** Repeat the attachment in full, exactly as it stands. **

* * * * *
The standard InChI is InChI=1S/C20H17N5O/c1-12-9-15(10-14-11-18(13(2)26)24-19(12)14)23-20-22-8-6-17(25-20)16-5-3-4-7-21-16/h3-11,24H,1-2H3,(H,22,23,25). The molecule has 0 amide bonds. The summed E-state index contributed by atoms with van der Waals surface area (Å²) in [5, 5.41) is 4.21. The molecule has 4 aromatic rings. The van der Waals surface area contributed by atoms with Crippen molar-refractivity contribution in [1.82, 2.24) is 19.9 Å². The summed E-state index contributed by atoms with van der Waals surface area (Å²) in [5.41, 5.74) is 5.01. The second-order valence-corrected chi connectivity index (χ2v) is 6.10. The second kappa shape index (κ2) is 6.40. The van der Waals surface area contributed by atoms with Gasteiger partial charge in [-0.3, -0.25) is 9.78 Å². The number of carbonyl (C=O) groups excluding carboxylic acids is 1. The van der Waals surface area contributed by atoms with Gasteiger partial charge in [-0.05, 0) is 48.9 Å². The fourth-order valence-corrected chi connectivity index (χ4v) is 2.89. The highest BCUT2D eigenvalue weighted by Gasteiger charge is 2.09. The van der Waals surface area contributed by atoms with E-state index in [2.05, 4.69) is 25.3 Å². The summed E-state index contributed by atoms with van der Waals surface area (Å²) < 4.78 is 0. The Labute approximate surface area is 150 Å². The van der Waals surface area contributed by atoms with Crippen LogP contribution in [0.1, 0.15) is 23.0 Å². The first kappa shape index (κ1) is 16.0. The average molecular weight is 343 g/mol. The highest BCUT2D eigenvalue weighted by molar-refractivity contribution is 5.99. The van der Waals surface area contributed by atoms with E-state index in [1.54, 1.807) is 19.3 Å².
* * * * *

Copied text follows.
The standard InChI is InChI=1S/C20H17N5O/c1-12-9-15(10-14-11-18(13(2)26)24-19(12)14)23-20-22-8-6-17(25-20)16-5-3-4-7-21-16/h3-11,24H,1-2H3,(H,22,23,25). The molecule has 0 amide bonds. The summed E-state index contributed by atoms with van der Waals surface area (Å²) in [5, 5.41) is 4.21. The molecule has 4 aromatic rings. The van der Waals surface area contributed by atoms with Crippen molar-refractivity contribution in [1.82, 2.24) is 19.9 Å². The summed E-state index contributed by atoms with van der Waals surface area (Å²) in [5.41, 5.74) is 5.01. The second-order valence-corrected chi connectivity index (χ2v) is 6.10. The second kappa shape index (κ2) is 6.40. The van der Waals surface area contributed by atoms with Gasteiger partial charge in [-0.3, -0.25) is 9.78 Å². The number of carbonyl (C=O) groups excluding carboxylic acids is 1. The van der Waals surface area contributed by atoms with Gasteiger partial charge in [-0.05, 0) is 48.9 Å². The fourth-order valence-corrected chi connectivity index (χ4v) is 2.89. The highest BCUT2D eigenvalue weighted by Gasteiger charge is 2.09. The van der Waals surface area contributed by atoms with E-state index in [2.05, 4.69) is 25.3 Å². The summed E-state index contributed by atoms with van der Waals surface area (Å²) < 4.78 is 0. The Labute approximate surface area is 150 Å². The van der Waals surface area contributed by atoms with Crippen LogP contribution in [0.1, 0.15) is 23.0 Å². The first kappa shape index (κ1) is 16.0. The average molecular weight is 343 g/mol. The highest BCUT2D eigenvalue weighted by molar-refractivity contribution is 5.99. The van der Waals surface area contributed by atoms with E-state index in [1.54, 1.807) is 19.3 Å².